Amsterdam Pot Ban: Mayor Officially Bans Marijuana From Schools, Parks With 'No Toking Zones'
Today, Amsterdam mayor Eberhard van der Laan officially lays down the ban of students smoking marijuana at school. While this matter seems completely obvious and common sense elsewhere, the mayor's decision to formally impose the law actually makes the Dutch capital the very first city in the Netherlands to do so.
Thanks to the unique drug policies in the Netherlands, politicians have long debated around the "tolerance" principle loophole - while marijuana is technically illegal, the police cannot prosecute individuals for possession of small amounts.
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In fact, city spokesperson Iris Reshef expressed the challenges in enforcing the old policy when students were seen smoking marijuana near or on campus. Despite the fact that schools have always forbidden pot, the "tolerance" principle loophole prevented school administrators from being able to enforce the students to stop smoking .
Speaking with the Associated Press, Reshef admits, "It's not really what you have in mind as an educator, that children would be turning up for class stoned, or drunk either for that matter. But it has been a problem for some schools."
What's more, this loophole also allowed the city of Amsterdam to become famous for its pot "coffee shops," establishments that openly sold marijuana. However, Amsterdam is also particularly concerned about the side effects of children that risk being frequently exposed to marijuana in public areas.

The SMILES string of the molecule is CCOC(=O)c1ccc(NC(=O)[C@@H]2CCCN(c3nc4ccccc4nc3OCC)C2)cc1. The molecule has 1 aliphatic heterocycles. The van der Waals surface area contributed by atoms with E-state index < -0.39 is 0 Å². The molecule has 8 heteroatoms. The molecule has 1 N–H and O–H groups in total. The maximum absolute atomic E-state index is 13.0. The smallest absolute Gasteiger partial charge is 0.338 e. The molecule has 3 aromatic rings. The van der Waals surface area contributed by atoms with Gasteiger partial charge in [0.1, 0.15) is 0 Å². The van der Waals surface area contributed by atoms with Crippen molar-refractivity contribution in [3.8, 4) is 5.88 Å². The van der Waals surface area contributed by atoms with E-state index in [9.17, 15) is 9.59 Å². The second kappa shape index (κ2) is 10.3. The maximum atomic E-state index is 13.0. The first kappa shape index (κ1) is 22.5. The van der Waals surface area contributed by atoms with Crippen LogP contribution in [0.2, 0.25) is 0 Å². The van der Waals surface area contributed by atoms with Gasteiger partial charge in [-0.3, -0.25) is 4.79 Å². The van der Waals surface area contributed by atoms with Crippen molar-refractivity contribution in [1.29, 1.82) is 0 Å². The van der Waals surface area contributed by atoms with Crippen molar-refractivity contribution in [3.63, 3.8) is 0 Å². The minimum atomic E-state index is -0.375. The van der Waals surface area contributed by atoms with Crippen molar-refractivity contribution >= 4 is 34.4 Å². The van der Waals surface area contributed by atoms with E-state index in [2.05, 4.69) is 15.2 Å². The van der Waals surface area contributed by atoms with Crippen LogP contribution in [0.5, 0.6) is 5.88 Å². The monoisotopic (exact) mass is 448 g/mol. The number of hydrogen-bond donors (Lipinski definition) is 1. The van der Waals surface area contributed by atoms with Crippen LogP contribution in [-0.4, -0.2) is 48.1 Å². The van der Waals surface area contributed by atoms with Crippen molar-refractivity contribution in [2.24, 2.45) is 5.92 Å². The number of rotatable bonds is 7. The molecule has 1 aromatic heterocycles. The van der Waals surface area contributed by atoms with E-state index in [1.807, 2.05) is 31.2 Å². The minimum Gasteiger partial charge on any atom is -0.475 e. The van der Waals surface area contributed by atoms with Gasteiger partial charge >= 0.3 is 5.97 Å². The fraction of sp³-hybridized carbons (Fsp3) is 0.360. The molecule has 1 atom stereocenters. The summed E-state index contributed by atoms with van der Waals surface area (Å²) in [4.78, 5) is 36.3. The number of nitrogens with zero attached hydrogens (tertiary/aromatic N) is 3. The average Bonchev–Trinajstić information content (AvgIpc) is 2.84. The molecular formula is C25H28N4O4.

Thanks to van der Laan's new law, Amsterdam can now implement "no toking zones" as of January 1. "No toking zones" will be designated in areas including schools and playgrounds where weed-smoking is forbidden under a public nuisance ordinance. With the law change, the police can slam fines against individuals that dare challenge the rules.
Drug regulation in the Netherlands have been a long concern. Last month, the government had also ditched the "weed pass" law, which would have prevented tourists from purchasing marijuana.
The move is closely paired with a decision by the new government to ditch plans for a national "weed pass" that would have blocked tourists from buying marijuana. Southern cities like Maastricht, Netherlands, often encounter scores of dealers from Belgium and Germany that make a stop in the city to buy marijuana in bulk before returning to their country. As for Amsterdam, foreign tourists cause less problems.
This morning, the Dutch politicians settled their tourism concerns with a very simple compromise - marijuana will be available for adults and tourists that would like to use it while it will be restricted for all children.
While the Dutch country possesses one of the rare governments that have practiced decades of marijuana tolerance, the use of the drug remains remarkably average compared to international statistics. While the Dutch marijuana usage rate is higher than international norms, its figures are still lower than those of France, Britain, or the U.S.
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